Reconstruction of structures from their scattered intensity distributions is heavily exploited in a range of disciplines, with common methods limited when phase information is lost. Contemporary iterative algorithms depend on a priori knowledge of the object boundaries to solve such inverse scattering problems, but remain highly time-consuming and, at times, inaccurate. The proposed all-optical technology harnesses a digital degenerate cavity laser arrangement that registers the scattered intensity distribution only within the predefined boundaries of the object. The process is ultra-rapid (nanosecond-scale) and bears very high spatial resolution potential.
Reconstruction of objects from their scattered intensity distributions stands at the basis of numerous medical and technological imaging procedures, including tomographic, seismologic, and single-shot X-ray imaging, speech recognition and radar detection. Such inverse scattering procedures are limited when phase information is lost in the process. In cases of objects with a compact support, this loss can be compensated for by using iterative algorithms that rely on a priori knowledge, such as the spatial features or constraints of the object of interest. However, this approach is highly time-consuming.
A novel all-optical phase-retrieval platform based on a digital degenerate cavity laser (DDCL) that incorporates both the intensities of the scattered light and the physical boundaries of an object, to provide a reconstructed image within 100 nanoseconds.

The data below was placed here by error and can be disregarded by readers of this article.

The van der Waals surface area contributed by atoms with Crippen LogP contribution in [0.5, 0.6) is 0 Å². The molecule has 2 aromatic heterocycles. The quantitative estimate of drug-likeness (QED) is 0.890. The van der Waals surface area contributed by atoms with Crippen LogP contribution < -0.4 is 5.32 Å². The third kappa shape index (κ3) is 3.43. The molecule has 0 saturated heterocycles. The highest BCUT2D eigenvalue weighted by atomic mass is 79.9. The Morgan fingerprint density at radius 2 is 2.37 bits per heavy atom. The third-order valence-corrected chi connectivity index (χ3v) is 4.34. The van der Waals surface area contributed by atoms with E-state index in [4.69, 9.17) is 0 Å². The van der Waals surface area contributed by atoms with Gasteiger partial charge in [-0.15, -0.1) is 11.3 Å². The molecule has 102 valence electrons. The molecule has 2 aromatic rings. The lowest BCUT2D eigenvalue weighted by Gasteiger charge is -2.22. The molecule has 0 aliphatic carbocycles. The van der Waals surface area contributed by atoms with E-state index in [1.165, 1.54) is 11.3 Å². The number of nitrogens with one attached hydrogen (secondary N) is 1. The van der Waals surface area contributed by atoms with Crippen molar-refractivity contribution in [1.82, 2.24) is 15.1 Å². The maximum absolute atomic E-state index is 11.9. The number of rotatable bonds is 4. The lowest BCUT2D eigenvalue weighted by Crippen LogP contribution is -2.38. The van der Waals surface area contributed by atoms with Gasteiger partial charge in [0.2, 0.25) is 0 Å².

The DDCL is comprised of a ring degenerate cavity laser, that includes a gain medium, two 4f telescopes, an amplitude spatial light modulator (SLM), an intracavity aperture, three reflective mirrors and an output coupler (Figure 1). When placed between the two lenses, the intracavity aperture, shaped in accordance with the compact support constraints, serves as a binary mask that filters out modes that fail to exhibit phase-dependence of their amplifications and losses. Integration of the specific scattered intensity distribution applied on the SLM, within the boundaries of the intracavity aperture, yields the most probable reconstructed object, which can be imaged through the output coupler onto the camera. The ultra-rapid phase retrieval process generates images that exhibit good agreement with the original object, including accurate replication of intensity (brightness) and phase (color code) distributions (Figure 2). The system demonstrated equally effective image reconstruction for objects of uniform, symmetric or asymmetric phase distribution.
Figure 1. Basic digital degenerate cavity laser arrangement for rapid phase retrieval
Figure 2. DDCL-reconstructed uniform (row 1) and random asymmetric (row 2) phase distribution objects (column c), showed good agreement with the intensity and phase distributions of the actual objects (column a).
- Reduced computation time to nanosecond scale
- Image is converged within compact support boundaries
- Light intensity-sensitive
- Can operate on three dimensional objects
- Can operate even if the scattered intensity is distorted
- Can be applied to structures of any wavelengths (from x ray to radio)
- Can perform hundreds of computations in parallel
- Identify Nano structures from their x ray scattered intensity in material science, biology and medicine
- Correct images distorted in scattering media such as biological tissue of turbulent atmosphere
- Reconstruct radio and microwave images
- Correct for aberrations in various imaging systems
- Map to many other optimization problems
We constructed a laboratory prototype and demonstrated with it reconstruction images composed of ~100 pixel with good quality within 100 nanoseconds. We have recently improved our optical design and interfaces so expect better performances. We incorporated computer pre and post processing to further improved the performance. We developed a real time concept that will not require a slow spatial light modulator.